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08th April 2020

Temporary takeaway use for restaurants, cafes, pubs and bars

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The business closure restrictions introduced by the Government has significantly impacted the retail and hospitality sector. Luckily for some businesses, a recent temporary extension of the General Permitted Development Order 2015 (GPDO) now allows restaurants, cafes, pubs and bars to provide a takeaway service. What is temporarily permitted?

The Town and Country Planning (General Permitted Development) (England) (Amendment) Order 2020 inserts a new Class DA into Part 4 of Schedule 2 to the GPDO. Class DA grants deemed planning permission for a change of use from:

  • Class A3 (restaurants and cafes)
  • Class A4 (drinking establishments) 
  • Mixed A3/A4 use 
  • Drinking establishments with expanded food provision (para AA of Part 3 of Schedule 2 to the GPDO) to use for the provision of takeaway food. 
The provision of takeaway food, for these purposes, includes any use within Class A5 (hot food takeaway) and also the provision of hot or cold food prepared for delivery to or collection by consumers.

When does it expire?

The permitted development right under Class DA will expire on 23 March 2021.

What do you need to first do?

The temporary permitted development right is subject to three conditions:

  1. The developer must notify the local planning authority if the right is being exercised.
  2. The original use of the building is not affected by exercising the right.
  3. The lawful use of the building reverts to the original use on 23 March 2021 or whenever the right ceases to be exercised.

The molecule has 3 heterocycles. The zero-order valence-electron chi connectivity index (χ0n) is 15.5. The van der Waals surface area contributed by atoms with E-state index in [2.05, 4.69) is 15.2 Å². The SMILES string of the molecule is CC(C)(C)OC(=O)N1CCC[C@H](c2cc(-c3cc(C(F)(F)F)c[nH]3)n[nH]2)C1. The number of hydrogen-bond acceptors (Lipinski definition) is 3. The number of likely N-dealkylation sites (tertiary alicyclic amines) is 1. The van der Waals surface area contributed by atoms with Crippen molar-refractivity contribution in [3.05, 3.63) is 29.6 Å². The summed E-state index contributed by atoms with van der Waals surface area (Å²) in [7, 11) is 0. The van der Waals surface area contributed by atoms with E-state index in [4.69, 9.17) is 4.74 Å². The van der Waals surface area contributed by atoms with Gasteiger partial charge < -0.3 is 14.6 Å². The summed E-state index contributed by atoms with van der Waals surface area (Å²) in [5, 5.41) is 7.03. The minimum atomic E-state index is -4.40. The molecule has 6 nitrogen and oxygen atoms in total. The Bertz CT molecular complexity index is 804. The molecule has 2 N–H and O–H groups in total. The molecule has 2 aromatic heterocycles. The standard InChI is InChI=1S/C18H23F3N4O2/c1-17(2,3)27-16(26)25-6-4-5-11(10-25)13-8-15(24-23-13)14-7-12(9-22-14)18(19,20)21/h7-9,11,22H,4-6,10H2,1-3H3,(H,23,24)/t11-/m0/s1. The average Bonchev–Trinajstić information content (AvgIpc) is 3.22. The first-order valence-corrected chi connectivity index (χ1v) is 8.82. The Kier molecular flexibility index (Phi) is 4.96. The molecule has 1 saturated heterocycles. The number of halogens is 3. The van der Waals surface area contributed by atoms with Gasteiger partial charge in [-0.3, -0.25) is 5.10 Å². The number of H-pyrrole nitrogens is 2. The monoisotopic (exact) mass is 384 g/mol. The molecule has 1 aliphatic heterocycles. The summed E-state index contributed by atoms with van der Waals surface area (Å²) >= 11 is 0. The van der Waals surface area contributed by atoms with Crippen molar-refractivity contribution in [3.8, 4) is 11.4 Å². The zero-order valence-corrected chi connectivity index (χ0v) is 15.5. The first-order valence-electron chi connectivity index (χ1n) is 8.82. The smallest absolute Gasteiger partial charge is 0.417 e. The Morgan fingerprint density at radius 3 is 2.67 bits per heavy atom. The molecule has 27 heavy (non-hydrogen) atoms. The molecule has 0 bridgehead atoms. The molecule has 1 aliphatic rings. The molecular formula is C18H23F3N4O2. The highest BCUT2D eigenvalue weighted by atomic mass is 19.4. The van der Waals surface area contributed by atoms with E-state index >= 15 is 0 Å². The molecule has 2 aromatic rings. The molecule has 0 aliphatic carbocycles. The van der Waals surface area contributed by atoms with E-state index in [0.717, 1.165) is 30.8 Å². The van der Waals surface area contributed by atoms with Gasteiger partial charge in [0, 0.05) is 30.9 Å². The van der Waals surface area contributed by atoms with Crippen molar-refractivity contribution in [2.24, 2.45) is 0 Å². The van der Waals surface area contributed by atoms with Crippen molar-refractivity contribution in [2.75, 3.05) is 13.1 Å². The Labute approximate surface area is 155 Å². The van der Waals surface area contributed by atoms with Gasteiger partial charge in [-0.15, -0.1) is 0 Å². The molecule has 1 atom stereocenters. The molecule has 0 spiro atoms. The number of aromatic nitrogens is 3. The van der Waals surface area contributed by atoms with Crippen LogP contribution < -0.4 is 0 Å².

What about the sale of alcohol?

There are two issues you will need to consider should you wish to sell alcohol for consumption off the premises. These are:

  1. Sale of alcohol must be ancillary to the sale of hot or cold food - The primary planning use temporary permitted is that of the sale of hot and cold food. You could not, for example, just sell alcohol for consumption off the premises like an off-licence shop.
  2. Check your premises licence – You will need a premises licence under the Licencing Act 2003 which permits the sale of alcohol for consumption off the premises. If you have a premises licence, for example, which only permits consumption on the premises then you will need to first apply to the licencing authority to vary such premises licence.
Assistance and Advice

Should you have any questions or require any assistance on any issues mentioned in this article please do not hesitate to contact the Planning and Environment Team at Hewitsons LLP. Alternatively you can contact Brendon Lee on 01223 532757 or click here to email Brendon.